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Kolb's Comfort Zone

Posted Oct 4, 2011

Quarterback's pocket presence will take time to develop

Quarterback Kevin Kolb stands in the pocket against the Giants last weekend.

When Kevin Kolb first got to Arizona, he talked about how comfortable it felt compared to living in Philadelphia – not a surprise for a guy who grew up in Texas.

Feeling comfortable living in the Cards’ offense may take a little bit longer.

That’s what Kurt Warner sees right now from Kolb. Warner, the former Cards’ quarterback and current NFL analyst thinks a quarterback usually needs about a year to totally feel comfortable in a new system. Kolb obviously doesn’t have that kind of time right now, with games counting weekly and the team trying to find a way back into the victory column.

As a result, Kolb learning on the fly has been, well, a lot like Kolb on the fly, period.

“If you are thinking, ‘OK, I’m going from one to two to three’ (in your progressions) and you know what’s going on and you have a big picture sense of what the offense is doing, it’s much easier to say, ‘OK, I’m going to slide a little bit (in the pocket) because I know I’m going to throw the ball here.’ ” Warner said. “When you have those questions of, ‘OK, that’s not open and … I’m not really sure what the next move is,’ then you think to yourself, ‘OK, I’m just going to get out of here and make a play.’ That comes down to feeling comfortable with what you are seeing.

“To me, it looks like ‘This is my comfort zone right now. It’s not going through my reads, it’s get out on the move and we can make something happen.’ ”

Coach Ken Whisenhunt said similar things about Kolb’s pocket presence, noting Kolb will “get more comfortable with the reads.” Kolb has said consistently he doesn’t think he has any more on his shoulders than most quarterbacks. It’s just “different,” Whisenhunt said.

It sometimes manifests itself on the field – with a lack of reps with the plays – with a lack of internal trust in what is unfolding. Because Kolb does have the athleticism to move outside the pocket, it can sometimes be his default.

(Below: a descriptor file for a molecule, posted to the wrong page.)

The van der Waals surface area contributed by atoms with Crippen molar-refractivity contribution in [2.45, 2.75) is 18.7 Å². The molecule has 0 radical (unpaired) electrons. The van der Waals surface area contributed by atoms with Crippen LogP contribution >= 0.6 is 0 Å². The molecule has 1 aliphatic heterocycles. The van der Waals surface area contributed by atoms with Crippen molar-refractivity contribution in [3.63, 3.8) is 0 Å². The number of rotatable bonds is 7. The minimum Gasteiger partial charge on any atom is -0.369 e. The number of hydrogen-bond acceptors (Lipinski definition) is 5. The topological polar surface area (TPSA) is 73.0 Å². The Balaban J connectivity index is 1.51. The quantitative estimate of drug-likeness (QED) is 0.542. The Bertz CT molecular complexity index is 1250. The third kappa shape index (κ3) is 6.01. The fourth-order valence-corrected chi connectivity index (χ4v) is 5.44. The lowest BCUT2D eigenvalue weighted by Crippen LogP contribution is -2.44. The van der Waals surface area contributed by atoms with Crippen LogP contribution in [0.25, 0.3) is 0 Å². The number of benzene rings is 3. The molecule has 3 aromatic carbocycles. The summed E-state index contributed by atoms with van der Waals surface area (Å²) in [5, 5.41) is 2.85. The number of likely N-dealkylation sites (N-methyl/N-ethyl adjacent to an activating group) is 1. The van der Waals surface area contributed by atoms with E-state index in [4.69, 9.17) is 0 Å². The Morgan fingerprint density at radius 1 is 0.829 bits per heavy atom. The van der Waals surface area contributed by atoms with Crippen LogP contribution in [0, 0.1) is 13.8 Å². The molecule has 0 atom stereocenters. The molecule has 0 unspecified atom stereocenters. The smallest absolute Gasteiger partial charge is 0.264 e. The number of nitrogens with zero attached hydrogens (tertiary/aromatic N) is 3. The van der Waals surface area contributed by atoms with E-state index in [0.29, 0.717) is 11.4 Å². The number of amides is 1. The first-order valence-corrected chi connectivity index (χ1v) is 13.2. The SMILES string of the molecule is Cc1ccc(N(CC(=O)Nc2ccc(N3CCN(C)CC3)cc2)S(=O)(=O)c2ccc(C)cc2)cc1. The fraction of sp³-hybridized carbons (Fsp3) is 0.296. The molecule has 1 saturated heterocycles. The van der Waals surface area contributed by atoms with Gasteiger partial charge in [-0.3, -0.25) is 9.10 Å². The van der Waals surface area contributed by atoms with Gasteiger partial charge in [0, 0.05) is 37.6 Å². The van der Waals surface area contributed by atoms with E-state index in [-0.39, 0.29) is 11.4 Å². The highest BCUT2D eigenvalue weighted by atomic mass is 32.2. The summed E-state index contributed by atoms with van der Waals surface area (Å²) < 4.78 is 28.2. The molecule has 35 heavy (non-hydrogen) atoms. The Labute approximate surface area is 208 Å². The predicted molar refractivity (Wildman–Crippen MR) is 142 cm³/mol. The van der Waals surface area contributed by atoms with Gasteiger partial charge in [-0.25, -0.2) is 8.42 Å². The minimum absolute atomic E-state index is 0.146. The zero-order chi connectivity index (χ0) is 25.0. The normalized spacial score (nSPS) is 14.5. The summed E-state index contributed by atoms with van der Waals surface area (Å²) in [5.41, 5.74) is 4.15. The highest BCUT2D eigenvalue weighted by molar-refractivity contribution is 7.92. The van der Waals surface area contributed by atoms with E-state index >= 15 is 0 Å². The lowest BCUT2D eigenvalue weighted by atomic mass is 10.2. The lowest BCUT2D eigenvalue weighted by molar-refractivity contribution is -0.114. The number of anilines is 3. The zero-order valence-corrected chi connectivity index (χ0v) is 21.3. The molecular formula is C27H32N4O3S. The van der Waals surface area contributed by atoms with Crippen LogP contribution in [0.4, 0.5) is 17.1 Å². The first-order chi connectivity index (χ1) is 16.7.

“It’s a combination of everything,” Kolb said. “There are certain times I have to be confident and be definite where the ball needs to go. That comes with running the play over and over and over. The good ones who have been in a system for a while know as soon as the ball is snapped where the ball will go because they have seen it a lot. We don’t have that advantage.

“So we have to make it work in other areas. It’s a fine line. There are times I could have hung in there longer.”

A couple of the sacks Kolb took against the Giants could have been helped by hanging in the pocket or quicker decisions. The final one especially – when the Cards ran a screen and the pass rushers were allowed in by design – was a killer.

Kolb dismissed quickly the idea expectations of him are too high. He also has such expectations, and clearly is frustrated at parts of his own play.

Expectations, however, don’t help, Warner said. One of Kolb’s issues, Warner believes, is Cam Newton. Or Andy Dalton.

“You have a veteran guy who comes in and is struggling a little bit, and I think everyone assumes, ‘OK, if Cam Newton can do it as a rookie …,’ ” Warner said. “Not that it’s apples to apples. But I think that’s what you are dealing with a lot right now. That’s where I think there is a little more question than you would have in a normal situation. Everyone understands the learning curve takes longer. But it’s like anything else anymore – people compare it to other situations.”

Of course, Kolb’s numbers mirror the “success” of Newton closely – Kolb has five touchdowns and four interceptions, Newton five and five, with passing ratings  of 87.0 and 84.5, respectively. Newton has thrown for a lot more yards, but has thrown a lot more passes and doesn’t have the running game the Cards have shown with Beanie Wells.

Whisenhunt used a detailed example to show where Kolb is for now, and why that comfort level isn’t there yet. Kolb comes to the line looking at the defensive front and considers a check to a run if necessary. He must make sure everyone is lined up right, keep an eye on the 25-second clock and remember the snap count while looking over the defense as a whole.

Then, for example, say the Cards are facing a Cover Two defensive alignment and Kolb’s read should take him left. But against a certain opponent, the seam on the right side needs to be checked because the opposing linebacker leans to the weak side and opens up that seam.

“Easy for you to say, and to see,” Whisenhunt said. “But to be able to process all the things (above) and still think of that one little detail (of the seam possibility) takes some reps, takes some time.”

And until that happens, it can make a quarterback uncomfortable at times.


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